This research is still in preliminary stages, says Doug Nowacek, a marine biologist at Duke University who helped put trackers on whales this summer off Massachusetts as part of a five-year federally-funded study.

While the exact causes of recent whale strandings along the East Coast mostly are not known, whales do face dangers from other human activities.

The biggest threats are shipping collisions and entanglement in fishing gear, according to scientists and federal authorities. Underwater noise pollution is another concern, they say.


One reason whale advocates push for renewable energy is that they say climate change is harming the animals - and less reliance on fossil fuels would help solve that problem.

Scientists say global warming has caused the right whale's preferred food - tiny crustaceans - to move as waters have warmed.

That means the whales have strayed from protected areas of ocean in search of food, leaving them vulnerable to ship strikes and entanglements. Large whales play a vitally important role in the ecosystem by storing carbon, so some scientists say they are also part of the solution to climate change.

Some advocates for protecting whales have characterised the push against offshore wind power as a distraction from real issues. “It seems that this is being used in an opportunistic way by anti-wind interests,” says Gib Brogan, fisheries campaign director at the environmental group Oceana.

The Heartland Institute, a conservative public policy group, has pushed back at offshore wind projects, with one director saying the wind projects are subject to unfairly lax regulatory restrictions compared to fossil fuel projects.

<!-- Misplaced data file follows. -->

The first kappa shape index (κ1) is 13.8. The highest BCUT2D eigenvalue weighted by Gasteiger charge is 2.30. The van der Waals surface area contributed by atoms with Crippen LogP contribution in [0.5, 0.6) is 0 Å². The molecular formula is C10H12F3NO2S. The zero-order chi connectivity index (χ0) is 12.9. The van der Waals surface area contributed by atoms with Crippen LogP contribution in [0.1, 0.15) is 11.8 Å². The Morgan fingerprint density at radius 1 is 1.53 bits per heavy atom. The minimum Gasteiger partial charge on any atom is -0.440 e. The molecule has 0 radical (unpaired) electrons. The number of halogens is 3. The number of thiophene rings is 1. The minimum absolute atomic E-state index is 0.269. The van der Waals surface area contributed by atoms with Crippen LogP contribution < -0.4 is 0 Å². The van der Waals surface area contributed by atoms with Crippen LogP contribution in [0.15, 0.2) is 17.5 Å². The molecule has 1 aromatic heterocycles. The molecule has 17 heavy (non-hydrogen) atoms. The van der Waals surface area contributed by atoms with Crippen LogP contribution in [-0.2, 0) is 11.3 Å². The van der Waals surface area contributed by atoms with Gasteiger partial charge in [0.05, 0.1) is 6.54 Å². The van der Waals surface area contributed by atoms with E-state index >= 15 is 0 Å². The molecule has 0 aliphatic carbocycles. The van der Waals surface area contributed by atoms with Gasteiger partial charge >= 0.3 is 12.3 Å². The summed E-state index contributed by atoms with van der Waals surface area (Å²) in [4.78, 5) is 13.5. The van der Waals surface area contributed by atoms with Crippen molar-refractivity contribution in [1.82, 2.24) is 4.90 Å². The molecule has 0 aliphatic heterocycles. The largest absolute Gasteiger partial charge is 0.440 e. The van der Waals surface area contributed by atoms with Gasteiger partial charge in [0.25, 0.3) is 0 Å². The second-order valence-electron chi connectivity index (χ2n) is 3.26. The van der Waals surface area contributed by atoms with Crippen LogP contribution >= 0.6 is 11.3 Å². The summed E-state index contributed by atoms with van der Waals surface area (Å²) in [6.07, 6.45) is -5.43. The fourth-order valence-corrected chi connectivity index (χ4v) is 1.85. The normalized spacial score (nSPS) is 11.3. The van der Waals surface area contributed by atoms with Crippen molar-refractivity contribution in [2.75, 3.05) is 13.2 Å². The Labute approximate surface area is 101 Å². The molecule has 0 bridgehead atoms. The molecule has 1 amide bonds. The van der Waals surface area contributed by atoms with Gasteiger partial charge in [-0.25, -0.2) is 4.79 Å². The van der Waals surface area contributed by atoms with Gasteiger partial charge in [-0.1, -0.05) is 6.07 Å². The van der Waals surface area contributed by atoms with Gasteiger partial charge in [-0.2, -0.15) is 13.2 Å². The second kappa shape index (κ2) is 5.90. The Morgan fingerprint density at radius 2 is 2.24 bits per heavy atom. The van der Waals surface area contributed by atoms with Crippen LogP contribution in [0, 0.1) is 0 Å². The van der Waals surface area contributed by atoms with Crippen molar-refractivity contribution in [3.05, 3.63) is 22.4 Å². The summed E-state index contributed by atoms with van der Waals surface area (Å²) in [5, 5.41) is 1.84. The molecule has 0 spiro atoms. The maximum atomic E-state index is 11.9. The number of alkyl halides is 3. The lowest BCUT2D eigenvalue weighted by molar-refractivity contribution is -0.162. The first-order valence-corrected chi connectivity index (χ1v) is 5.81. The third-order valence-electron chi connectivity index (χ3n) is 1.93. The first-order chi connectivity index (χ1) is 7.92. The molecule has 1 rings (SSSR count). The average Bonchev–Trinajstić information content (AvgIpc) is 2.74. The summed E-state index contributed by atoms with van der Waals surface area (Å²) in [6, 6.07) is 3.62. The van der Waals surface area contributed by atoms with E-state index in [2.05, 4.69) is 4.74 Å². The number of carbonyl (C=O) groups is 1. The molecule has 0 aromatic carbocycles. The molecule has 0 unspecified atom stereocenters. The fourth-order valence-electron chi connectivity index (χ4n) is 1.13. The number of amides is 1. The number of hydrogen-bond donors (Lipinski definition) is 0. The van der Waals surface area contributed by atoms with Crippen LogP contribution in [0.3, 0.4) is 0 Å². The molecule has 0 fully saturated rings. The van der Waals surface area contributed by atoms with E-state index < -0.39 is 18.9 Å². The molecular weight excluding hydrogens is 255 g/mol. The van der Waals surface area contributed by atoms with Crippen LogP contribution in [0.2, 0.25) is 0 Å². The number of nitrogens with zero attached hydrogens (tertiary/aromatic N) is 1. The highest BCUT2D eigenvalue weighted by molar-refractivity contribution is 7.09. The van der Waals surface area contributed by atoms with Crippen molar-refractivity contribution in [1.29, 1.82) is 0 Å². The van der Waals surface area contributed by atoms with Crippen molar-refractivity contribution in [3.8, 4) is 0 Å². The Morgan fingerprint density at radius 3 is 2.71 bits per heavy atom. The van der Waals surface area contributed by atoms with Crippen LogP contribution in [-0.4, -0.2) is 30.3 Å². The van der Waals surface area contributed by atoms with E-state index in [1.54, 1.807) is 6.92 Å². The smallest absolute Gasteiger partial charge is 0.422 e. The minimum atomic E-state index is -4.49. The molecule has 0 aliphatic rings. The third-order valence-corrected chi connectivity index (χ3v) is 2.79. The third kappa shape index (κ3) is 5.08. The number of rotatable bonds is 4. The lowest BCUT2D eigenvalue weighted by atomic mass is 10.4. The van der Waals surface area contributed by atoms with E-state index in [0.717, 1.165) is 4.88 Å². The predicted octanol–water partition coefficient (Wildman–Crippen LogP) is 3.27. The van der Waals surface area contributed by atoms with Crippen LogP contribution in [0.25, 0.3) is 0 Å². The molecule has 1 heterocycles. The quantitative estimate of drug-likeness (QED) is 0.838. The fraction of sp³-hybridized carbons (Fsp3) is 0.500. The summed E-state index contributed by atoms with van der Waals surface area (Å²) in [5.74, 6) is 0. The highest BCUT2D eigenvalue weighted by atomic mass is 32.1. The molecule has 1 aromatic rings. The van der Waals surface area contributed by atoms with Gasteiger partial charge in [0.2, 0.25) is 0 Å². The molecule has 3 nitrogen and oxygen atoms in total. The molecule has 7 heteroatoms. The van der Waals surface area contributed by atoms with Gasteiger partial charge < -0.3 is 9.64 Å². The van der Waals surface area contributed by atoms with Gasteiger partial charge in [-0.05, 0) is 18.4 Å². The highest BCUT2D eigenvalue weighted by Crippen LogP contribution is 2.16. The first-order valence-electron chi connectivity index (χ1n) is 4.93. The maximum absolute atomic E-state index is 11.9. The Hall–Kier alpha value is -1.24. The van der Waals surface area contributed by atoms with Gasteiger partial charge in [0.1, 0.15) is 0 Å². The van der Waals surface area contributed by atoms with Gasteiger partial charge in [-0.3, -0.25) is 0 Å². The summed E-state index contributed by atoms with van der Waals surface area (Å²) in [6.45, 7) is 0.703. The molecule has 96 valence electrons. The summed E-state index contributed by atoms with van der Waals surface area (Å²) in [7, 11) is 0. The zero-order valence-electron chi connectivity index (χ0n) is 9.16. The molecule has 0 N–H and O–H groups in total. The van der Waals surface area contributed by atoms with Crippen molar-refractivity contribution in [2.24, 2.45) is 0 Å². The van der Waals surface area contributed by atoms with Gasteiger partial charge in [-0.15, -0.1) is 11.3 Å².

Smaller anti-wind groups have also organised in coastal communities to oppose projects they feel jeopardise water views, coastal industries and recreation.

What's being done to protect whales near wind farms?

Federal law sets limits on human-generated sound underwater for continuous noise and short sudden bursts.

Marine construction projects can reduce possible impact on marine mammals, including by pausing construction during migration seasons, using 'bubble curtains' to contain sound from pile-driving, and stationing trained observers with binoculars on ships to look for marine mammals.

Offshore wind developers are taking steps required by regulators, but also are voluntarily adopting measures to ensure marine mammals are not harmed. Ørsted won't drive piles between 1 December and 30 April, when whales are on the move. It uses additional lookout vehicles, encircles monopiles for turbines with bubble curtains and does underwater acoustic monitoring.

Equinor plans to use acoustic monitoring and infrared cameras to detect whales when it starts developing two lease areas off Long Island with its partner BP. The company says it will limit pile driving to months when right whales are least likely to be present.